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  • Measuring the greenhouse gas (GHG) intensity of biof uels has become increasingly important in recent years. Studies have shown a significant amount of variation in biofuels made from different feedstocks. In some cases, biofuels are only marginally better than fossil fuel counterparts. In other cases, there are significant improvements in GHG performance.

    Author(s): Jim Lane, Dustin Mulvaney
  • Partnership aims for fuels, chemicals & coproducts from brown seaweed.

    Author(s): Bio Architecture Lab
  • The incorporation of algae into aquafeed has come in and out of fashion over the past few decades so the aim of the session was to discuss all aspects of this growing and not well understood industry and to agree on four critical areas which will enhance improvement into the future.

    It became clear during the discussions of the vast differences on this subject between EU/West where majority is wild harvest and used as hydrocolloids whereas in Asia the majority is farmed and used for food/feed. The need to concentrate in this Think-Tank on Macro as against Micro was also established however there was a complete understanding that both were immensely important and commonalities can be found between the two. Compared to other types of aquaculture, the production of seaweed (macroalgae) is only surpassed by freshwater fishes and represents over 30 per cent of the world wide industry.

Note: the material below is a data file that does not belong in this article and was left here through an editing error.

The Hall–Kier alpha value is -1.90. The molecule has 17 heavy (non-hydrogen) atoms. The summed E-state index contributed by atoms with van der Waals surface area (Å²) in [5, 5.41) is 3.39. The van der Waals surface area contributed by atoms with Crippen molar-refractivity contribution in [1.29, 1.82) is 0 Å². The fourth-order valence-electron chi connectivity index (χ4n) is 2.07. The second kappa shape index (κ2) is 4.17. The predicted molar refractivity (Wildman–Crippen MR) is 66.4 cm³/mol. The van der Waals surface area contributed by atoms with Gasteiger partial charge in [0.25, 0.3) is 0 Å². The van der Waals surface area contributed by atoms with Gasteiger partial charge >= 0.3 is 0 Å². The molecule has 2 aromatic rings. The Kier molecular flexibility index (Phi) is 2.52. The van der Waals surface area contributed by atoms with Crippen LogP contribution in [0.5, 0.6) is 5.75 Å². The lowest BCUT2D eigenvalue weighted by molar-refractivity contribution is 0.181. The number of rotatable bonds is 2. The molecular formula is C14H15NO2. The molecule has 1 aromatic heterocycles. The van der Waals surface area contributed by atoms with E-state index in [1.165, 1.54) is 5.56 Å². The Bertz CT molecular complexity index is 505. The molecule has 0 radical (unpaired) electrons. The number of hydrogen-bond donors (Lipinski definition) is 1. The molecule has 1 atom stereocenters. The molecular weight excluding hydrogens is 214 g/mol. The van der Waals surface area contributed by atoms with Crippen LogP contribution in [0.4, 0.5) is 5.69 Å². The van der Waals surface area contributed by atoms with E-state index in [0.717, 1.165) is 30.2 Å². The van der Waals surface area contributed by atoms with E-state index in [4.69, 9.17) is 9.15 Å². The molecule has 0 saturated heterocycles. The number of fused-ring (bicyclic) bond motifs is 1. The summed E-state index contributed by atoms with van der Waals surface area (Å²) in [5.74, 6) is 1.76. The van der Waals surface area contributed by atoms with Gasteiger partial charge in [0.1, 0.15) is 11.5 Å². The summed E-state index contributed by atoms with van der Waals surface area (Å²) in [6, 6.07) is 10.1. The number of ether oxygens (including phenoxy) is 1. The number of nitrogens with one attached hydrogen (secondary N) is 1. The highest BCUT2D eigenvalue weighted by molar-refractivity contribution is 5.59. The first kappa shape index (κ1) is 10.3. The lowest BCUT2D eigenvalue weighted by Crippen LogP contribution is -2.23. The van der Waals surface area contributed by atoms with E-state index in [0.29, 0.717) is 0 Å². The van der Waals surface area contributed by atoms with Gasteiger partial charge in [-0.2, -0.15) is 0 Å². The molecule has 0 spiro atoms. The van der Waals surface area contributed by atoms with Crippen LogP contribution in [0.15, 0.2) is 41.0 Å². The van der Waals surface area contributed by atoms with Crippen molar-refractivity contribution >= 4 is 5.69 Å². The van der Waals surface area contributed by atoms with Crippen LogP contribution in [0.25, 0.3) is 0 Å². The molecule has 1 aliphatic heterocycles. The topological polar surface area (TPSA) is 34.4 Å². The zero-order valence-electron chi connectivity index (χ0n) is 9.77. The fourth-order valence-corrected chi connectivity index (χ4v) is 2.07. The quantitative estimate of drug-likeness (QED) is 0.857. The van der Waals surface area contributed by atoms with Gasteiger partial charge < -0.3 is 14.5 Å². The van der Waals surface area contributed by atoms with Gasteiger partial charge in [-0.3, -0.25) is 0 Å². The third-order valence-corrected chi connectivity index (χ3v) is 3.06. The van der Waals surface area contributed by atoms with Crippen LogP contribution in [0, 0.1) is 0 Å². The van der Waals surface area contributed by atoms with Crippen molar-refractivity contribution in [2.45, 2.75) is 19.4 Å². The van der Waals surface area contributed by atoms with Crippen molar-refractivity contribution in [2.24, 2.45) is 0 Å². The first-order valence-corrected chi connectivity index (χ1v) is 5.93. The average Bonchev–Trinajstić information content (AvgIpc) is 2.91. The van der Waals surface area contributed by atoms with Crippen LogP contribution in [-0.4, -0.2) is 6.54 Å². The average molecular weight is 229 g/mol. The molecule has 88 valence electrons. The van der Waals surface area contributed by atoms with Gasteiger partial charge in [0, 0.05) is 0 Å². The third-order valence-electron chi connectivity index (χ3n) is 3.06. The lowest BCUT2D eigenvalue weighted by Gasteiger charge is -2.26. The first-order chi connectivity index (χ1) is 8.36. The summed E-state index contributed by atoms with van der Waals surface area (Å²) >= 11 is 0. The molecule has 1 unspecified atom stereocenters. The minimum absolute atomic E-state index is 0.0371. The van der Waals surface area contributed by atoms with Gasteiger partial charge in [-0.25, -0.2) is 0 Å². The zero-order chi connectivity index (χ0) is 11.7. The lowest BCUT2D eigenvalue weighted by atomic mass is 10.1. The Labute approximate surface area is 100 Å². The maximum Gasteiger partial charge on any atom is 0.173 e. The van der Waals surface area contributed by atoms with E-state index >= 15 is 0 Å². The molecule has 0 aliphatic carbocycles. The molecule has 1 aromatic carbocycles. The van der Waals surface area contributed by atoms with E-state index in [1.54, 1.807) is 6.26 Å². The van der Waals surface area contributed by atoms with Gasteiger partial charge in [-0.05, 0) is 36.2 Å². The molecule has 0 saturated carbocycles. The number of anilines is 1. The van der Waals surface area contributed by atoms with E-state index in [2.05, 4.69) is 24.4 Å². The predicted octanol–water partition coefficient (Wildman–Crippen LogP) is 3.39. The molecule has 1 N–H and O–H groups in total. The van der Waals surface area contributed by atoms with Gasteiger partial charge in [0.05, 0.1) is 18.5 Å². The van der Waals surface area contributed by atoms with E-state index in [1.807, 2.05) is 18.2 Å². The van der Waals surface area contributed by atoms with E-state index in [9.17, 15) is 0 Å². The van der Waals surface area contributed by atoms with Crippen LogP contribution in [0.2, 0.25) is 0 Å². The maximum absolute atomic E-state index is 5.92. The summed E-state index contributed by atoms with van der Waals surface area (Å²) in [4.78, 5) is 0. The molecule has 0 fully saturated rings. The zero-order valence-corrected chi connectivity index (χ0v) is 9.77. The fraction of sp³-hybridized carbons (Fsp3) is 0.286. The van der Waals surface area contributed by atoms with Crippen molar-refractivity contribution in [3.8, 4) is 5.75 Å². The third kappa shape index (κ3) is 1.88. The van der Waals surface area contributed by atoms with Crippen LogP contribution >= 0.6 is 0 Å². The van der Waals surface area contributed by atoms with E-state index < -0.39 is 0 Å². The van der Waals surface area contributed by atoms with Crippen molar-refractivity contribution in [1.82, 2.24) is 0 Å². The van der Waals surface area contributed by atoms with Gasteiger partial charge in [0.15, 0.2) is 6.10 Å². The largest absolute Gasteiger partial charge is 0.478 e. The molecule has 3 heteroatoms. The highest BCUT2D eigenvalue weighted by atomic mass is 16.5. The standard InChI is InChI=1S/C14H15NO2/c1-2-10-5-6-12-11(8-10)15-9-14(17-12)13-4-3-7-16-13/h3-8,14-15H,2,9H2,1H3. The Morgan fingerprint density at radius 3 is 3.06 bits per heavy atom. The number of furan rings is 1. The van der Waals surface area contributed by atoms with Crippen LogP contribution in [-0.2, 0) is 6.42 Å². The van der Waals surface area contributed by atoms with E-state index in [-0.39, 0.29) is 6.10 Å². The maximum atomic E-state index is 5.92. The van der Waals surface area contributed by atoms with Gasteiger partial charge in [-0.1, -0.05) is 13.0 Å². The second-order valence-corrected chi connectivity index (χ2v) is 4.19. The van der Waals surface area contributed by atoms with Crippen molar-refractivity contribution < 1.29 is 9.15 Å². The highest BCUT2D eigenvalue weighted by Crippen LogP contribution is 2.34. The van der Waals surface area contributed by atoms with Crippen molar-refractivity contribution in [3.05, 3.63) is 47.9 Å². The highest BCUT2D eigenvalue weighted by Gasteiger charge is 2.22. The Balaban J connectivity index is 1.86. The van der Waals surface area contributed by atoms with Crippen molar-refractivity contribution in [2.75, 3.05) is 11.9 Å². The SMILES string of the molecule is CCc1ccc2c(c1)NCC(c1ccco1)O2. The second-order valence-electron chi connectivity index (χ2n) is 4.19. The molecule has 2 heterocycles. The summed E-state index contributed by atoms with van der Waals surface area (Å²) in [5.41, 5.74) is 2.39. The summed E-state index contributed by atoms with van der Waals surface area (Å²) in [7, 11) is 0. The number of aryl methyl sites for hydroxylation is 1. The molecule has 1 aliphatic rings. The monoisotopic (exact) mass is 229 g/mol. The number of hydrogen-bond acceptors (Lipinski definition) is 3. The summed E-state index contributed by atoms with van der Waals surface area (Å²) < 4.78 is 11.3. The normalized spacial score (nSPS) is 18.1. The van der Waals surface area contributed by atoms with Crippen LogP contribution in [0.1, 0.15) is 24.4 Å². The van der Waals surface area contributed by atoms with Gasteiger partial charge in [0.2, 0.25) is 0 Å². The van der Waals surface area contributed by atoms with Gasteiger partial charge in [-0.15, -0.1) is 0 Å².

Unicellular algae is a heterogeneous product; a mix of proteins, carbohydrates and lipids. In unicellular algae there is much variation in composition between species/strains and the proportion of these can even be affected by the growing conditions. Algae (both macro and micro) are excellent sources of Vitamin A, Vitamin B, Folic Acid, Antioxidants and Carotenoids. Extracts from Seaweed, in a similar fashion to terrestrial plant extracts, have been shown to have a wide range of biological activities.

    The two major classes of molecules in seaweeds that have the most potential as functional food ingredients are polysaccharides and polyphenolics. Polyphenolics have proven antioxidant activity, and have been successfully incorporated into drinks and other food consumables. Seaweed polysaccharides are unique, abundant, and cost effectively isolated but need to be partially hydrolyzed for inclusion in various foods due to their gelling properties. Seaweed polysaccharides have been shown to have heparin-like anticoagulation activity, antiviral, immune-enhancing and anticancer activities, cholesterol lowering activity, lipid lowering effects, and blood pressure-lowering benefits amongst many other things.